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Visiting Rights for Fathers Denied Child Custody

Visiting Rights for Fathers Denied Child Custody - National Family Solutions

If you have been in a custody dispute and did not receive custody of your child, you might feel devastated. Judges make decisions based on the child’s best interest, and being told that living in your home is not in the best interest of your child can feel like a punch in the stomach. It’s important to understand why the decision has been made; it might not have anything to do with the type of home environment you can offer your child. Also, you might still have visiting rights for fathers.

Why You Were Denied Custody

It is normal to feel angry, shocked, sad, and discouraged if you were not awarded your child’s custody. While many parents get joint custody of their children after a divorce or breakup, in some cases, one parent is awarded sole custody, and the other is awarded visitation. There are many reasons this might happen, and the decision does not indicate that you are a bad parent or have an unfit home for a child.

1. Proximity to Your Child

First, if you do not live close to your child’s mother, it might be determined that it’s too stressful for the child to be moving back and forth between two homes. Perhaps it would necessitate hours in the car each week.

2. Nursing

If your child is very young and still nursing or otherwise very attached to his or her mother, you might not have physical custody at this time, but it might be possible in the future. In this case, you also might not be able to have overnight visits until your child is older and weaned.

3. Your Living Situation

In some cases, your living situation might not be adequate for a child. If you live with relatives, even if they are loving, you might not have the room needed to give a growing child privacy and a place to call home. Again, if your situation changes, you might be able to revisit the custody arrangement in the future.

4. Development, Behavioral, or Physical Health Issues

Children who have developmental, behavioral, or physical health issues that require a lot of consistency or hands-on care might also not do well with the back-and-forth generally required in a joint custody situation. In this case, regular visitation on the same day or days each week can become part of the child’s routine.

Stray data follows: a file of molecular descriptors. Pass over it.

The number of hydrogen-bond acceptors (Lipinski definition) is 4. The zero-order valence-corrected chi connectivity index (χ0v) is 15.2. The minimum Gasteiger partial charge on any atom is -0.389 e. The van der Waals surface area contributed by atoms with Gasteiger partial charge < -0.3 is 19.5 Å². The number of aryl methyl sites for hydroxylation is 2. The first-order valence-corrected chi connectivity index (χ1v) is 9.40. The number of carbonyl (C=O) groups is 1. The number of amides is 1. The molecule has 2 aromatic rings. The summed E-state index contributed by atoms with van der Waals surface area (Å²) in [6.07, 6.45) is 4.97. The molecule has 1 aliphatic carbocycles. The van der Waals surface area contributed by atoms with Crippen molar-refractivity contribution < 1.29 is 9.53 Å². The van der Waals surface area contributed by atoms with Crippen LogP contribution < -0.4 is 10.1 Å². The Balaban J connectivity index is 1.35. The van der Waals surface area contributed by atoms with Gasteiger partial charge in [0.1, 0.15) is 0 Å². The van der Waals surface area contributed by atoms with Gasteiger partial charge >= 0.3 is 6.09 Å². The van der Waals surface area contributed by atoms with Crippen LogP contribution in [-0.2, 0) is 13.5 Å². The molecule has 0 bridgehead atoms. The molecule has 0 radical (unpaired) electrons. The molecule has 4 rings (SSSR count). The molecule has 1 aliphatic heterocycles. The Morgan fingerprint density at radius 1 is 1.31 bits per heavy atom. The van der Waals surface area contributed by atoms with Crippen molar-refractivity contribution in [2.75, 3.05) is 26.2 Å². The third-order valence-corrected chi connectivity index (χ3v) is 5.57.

The only way you will know for sure why you weren’t awarded custody is to read the judgment for yourself to see what the judge wrote. Some of the factors, such as where you live, may change, impacting the custody decision. Other factors, such as a child’s special needs, might not change in the future. Read below for more information on visiting rights for fathers.

Types of Visitation Schedules

If you were awarded visiting rights for fathers instead of custody, you should take advantage of that and spend as much time as you can with your child. There are various types of visiting rights for fathers. Ideally, parents will work together to nail down the specifics, but a judge will impose a schedule on you in some cases.

One common schedule is for the noncustodial father to have the child every other weekend (usually Friday evening through Sunday late afternoon) and one evening (not necessarily overnight) during the week. For example, you might pick up your child from school every Tuesday and bring him or her back to their mother’s house after dinner.